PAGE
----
It has been 15 years since TITANIC was first released in theaters.  Expected to be a box office disaster, the movie went on to play for over a year, win 11 Academy Awards and become the highest grossing film of all time.  (Ironically, it would only be beaten by Cameron’s next film, AVATAR, but I personally put an asterisk next to that, due to IMAX and 3D ticket prices being more than double the average cost in 1997.)   For five years, Cameron meticulously researched every detail of Titanic and its sinking.  He took a total of twelve dives down to the real wreckage to get every angle and aspect exact.  He worked with the White Star Line and commissioned crew to create exact replicas for the sets.  He incorporated real passengers, real photo moments (ie Douglas Spedden), and real tales of survival and mourning to bring this tragedy to life.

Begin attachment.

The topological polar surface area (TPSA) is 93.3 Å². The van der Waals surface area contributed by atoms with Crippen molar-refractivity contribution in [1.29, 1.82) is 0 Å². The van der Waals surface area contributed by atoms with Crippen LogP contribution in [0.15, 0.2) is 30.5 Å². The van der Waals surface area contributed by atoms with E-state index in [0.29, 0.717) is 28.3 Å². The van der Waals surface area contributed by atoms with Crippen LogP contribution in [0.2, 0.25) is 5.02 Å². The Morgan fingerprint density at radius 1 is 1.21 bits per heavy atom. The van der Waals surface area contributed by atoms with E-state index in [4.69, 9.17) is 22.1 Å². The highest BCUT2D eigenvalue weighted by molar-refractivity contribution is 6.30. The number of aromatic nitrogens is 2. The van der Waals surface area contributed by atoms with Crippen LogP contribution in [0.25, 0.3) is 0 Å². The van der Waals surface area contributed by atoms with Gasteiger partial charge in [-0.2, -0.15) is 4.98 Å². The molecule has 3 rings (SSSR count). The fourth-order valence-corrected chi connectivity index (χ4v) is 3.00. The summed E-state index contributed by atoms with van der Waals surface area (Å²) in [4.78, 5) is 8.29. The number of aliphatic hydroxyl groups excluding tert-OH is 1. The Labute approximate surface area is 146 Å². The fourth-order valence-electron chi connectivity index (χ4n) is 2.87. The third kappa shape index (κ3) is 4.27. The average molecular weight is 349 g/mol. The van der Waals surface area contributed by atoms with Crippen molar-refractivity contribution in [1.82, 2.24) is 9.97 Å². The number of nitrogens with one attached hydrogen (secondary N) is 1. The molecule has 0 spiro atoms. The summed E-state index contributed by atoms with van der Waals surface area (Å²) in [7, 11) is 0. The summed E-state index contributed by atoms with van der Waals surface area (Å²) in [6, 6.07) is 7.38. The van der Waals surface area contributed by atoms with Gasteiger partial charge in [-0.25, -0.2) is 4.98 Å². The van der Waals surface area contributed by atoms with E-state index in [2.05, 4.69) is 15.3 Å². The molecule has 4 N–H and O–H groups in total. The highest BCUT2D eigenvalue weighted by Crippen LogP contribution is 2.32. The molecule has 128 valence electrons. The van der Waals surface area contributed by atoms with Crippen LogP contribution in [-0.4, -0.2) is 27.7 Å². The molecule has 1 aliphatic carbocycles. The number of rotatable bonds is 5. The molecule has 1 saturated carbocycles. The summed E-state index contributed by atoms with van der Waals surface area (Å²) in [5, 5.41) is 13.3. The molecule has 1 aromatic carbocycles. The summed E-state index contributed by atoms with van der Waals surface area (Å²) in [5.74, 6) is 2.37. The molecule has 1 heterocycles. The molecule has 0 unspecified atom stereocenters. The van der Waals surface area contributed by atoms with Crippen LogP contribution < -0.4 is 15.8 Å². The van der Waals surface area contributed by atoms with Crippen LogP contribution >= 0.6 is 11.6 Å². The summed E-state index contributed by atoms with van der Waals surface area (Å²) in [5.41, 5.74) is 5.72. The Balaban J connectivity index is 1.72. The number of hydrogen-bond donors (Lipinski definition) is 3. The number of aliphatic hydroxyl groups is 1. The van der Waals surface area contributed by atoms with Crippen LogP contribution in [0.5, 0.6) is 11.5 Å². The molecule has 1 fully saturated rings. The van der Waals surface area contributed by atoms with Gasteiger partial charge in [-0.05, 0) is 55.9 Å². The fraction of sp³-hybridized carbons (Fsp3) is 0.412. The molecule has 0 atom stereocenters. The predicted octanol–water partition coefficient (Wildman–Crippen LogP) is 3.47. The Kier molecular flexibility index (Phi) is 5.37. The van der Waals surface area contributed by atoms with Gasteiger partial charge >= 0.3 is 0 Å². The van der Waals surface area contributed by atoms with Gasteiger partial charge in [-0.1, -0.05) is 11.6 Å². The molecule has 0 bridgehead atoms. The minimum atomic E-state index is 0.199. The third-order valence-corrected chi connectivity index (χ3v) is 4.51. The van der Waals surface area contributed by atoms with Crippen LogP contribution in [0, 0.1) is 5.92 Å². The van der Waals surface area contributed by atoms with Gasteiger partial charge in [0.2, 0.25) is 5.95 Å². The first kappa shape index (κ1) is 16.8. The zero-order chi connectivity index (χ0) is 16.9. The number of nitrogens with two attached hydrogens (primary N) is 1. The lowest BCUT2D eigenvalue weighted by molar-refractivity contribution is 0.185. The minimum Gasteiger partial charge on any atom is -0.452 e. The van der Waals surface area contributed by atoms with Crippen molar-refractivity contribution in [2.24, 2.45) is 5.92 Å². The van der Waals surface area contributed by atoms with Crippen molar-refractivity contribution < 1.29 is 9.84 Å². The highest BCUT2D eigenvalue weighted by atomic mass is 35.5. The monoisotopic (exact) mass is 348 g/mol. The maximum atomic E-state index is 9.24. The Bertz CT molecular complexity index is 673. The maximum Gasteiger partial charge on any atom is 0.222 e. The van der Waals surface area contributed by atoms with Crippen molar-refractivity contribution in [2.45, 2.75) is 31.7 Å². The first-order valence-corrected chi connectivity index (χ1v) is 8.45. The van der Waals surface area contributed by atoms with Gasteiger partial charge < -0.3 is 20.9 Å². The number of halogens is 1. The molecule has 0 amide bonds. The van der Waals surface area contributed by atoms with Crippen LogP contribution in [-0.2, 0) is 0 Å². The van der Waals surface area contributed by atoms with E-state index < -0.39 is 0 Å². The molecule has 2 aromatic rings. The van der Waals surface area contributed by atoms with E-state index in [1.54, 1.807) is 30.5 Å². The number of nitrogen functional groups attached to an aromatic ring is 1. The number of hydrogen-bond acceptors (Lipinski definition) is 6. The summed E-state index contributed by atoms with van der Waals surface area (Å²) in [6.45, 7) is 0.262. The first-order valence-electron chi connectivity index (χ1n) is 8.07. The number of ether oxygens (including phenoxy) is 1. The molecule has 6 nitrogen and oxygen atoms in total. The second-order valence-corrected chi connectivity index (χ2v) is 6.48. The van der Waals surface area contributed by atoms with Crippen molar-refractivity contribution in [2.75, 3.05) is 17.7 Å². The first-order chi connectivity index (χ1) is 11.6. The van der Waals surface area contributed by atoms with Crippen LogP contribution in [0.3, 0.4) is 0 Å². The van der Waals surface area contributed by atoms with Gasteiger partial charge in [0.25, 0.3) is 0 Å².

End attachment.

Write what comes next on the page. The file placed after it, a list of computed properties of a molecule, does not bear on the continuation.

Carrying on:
Now I know what you’re thinking: why the hell would anybody put such a hokey, melodramatic love story in the middle of a true tragedy that can stand fine on its own?  Excluding A NIGHT TO REMEMBER (the other quintessential film about the sinking), every other attempt to put the TITANIC on screen has basically failed because of the writers throwing too many perspectives at us.  With the story being told through Rose (first class royalty) and Jack (a “gutter rat” from steerage), we get all those perspectives and characters in one shot, not to mention some career defining performances from Leonardo DiCaprio, Kate Winslet, and Gloria Stuart, as well as too many beautiful supporting performances to list here (just go to IMDb and go down the cast list).